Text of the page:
Despite the achievements made in league and domestic cup competitions, success in today's merciless environment is largely judged on European performance.
It used to be said that the Bundesliga’s appeal lay in the fact that if Bayern had a bad season there were about a dozen clubs who could conceivably win it. This year Bayern had a poor season and somehow won the double, beating RB Leipzig 3-0 on Saturday to add the cup to the league it had already wrapped up. Niko Kovac probably will stay on as manager and oversee the transition from an aging squad, but it is by no means certain. There are many who hold him responsible for the slightly limp Champions League exit to Liverpool and who think that the style of football has regressed. For the superclubs, winning is no longer enough.
Still, at least Bayern won. In Spain, Barcelona had the chance to win a second successive double under Ernesto Valverde but suffered a surprise 2-1 defeat to Valencia in the Cup final, a loss that may crystallize the reservations many have begun to express about the manager.
Before kick-off Barca fans held up a tifo reading “Tots units: som-hi”—“altogether, let’s go”—a variation on the opening to the Barca hymn, “Tots units: fem forca”—“altogether, we are strong.” Such calls for unity often seem largely ceremonial but here they are answering a real need. For there is little unity among Barca fans, a section of whom have turned on Valverde and, to a lesser extent, the midfielder Ivan Rakitic.
Never mind that Valverde inherited chaos as Neymar deserted the club for Paris Saint-Germain and was within one game of bringing successive doubles. What lingers in the consciousness are the Champions League capitulations against Roma last season and Liverpool this one. Barca has won eight La Liga titles in the past 11 years: they have come to be taken for granted. When the rest of the league—Real Madrid included recently—puts up so little fight, what glory is there in that?
This was only Valverde’s 12th loss as Barca manager. Two of those were his first two games in charge, in the Supercopa against Real Madrid, since then Valverde has won four and drawn two Clasicos. Two were dead rubbers after the league had already been won. Three were two-legged cup ties that Barca won anyway. But it is the nature of those defeats against Roma and Liverpool that cuts—and particularly the fact that both are probably best explained by how straightforward Barca find it in the league, by the way, they go into big European games unused to being challenged.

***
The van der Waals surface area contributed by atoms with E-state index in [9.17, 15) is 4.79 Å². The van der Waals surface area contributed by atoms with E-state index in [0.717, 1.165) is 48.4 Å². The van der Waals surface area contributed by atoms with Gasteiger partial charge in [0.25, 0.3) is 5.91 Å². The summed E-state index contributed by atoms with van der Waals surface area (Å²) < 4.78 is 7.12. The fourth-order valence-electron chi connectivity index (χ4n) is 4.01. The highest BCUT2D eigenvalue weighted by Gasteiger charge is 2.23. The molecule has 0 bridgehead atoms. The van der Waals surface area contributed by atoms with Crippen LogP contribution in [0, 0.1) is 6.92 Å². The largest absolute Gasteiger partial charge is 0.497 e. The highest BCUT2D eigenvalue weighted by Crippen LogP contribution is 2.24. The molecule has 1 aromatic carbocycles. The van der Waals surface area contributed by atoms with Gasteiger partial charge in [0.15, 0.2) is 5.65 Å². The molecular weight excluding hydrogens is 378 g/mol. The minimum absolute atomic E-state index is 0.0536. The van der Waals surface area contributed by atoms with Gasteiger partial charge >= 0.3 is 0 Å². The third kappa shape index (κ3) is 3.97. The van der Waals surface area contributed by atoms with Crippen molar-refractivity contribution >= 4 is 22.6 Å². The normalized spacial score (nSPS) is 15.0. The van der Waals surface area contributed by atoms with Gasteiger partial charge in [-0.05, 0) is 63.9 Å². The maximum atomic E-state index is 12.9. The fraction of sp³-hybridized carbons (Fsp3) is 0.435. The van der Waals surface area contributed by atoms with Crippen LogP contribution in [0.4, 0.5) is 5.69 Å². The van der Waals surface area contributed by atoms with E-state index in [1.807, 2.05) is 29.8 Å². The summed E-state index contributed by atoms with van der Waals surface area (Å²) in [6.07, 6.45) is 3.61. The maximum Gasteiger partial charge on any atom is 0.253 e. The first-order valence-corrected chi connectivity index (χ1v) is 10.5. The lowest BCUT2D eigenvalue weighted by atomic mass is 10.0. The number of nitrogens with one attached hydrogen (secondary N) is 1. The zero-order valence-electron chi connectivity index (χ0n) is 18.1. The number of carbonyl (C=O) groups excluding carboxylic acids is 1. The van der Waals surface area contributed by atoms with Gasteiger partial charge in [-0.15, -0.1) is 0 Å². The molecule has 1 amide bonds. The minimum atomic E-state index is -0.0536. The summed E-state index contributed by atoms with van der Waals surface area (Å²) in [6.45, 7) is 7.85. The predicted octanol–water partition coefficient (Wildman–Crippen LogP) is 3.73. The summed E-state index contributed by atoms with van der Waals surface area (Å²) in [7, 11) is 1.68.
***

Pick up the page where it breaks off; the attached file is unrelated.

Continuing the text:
It’s not just that those defeats undermine the value Barca’s achievements domestically, it’s that Barca’s domestic achievements are in a sense a cause of those defeats. In such an environment, of course, managers end up being judged on European performance, even if, in practice given how the superclubs also tend to dominate the group, that often means one or two ties.
But the trend goes wider than that. Take poor Max Allegri, whose five seasons at Juventus brought five Scudetti, four Coppas Italia and two defeats in Champions League finals. In nine seasons as a manager, at Milan then Juve, Allegri has never finished lower than third in the league, never failed to reach at least the quarter-final of the cup, never failed to get out of the group stage of the Champions League. His record is extraordinary. Only Giovanni Trapattoni has won more than his six Serie A titles. And yet somehow that wasn’t enough for Juve, with whom he parted company with last week.
The criticism from outsiders has recently been that for Juve Serie A has become essentially meaningless. Here the club effectively admitted as much: he could hardly have done better in the league but he paid the price for a Champions League quarterfinal exit to Ajax. Having invested so much in Cristiano Ronaldo, Juve has doubled down on its gamble knowing the Portugal forward has perhaps two years left at something approaching his best.
For each of the top five leagues bar England, the Champions League has become the only measure. Unai Emery did the league and cup double in his last season in France, but was forced out because of failings in the Champions League, compounded by the toxic nature of his relationship with Neymar.
All of which plays into the wider disquiet expressed after Manchester City’s demolition of Watford in the FA Cup final last week. If the superclubs win these competitions with such ease, if those successes are so taken for granted that even winning five league titles out of five is inadequate, then is there really any point in still playing them? Or is Europe drifting inexorably toward a superleague, the very concept of which disgusts many, but which may end up being the least bad option?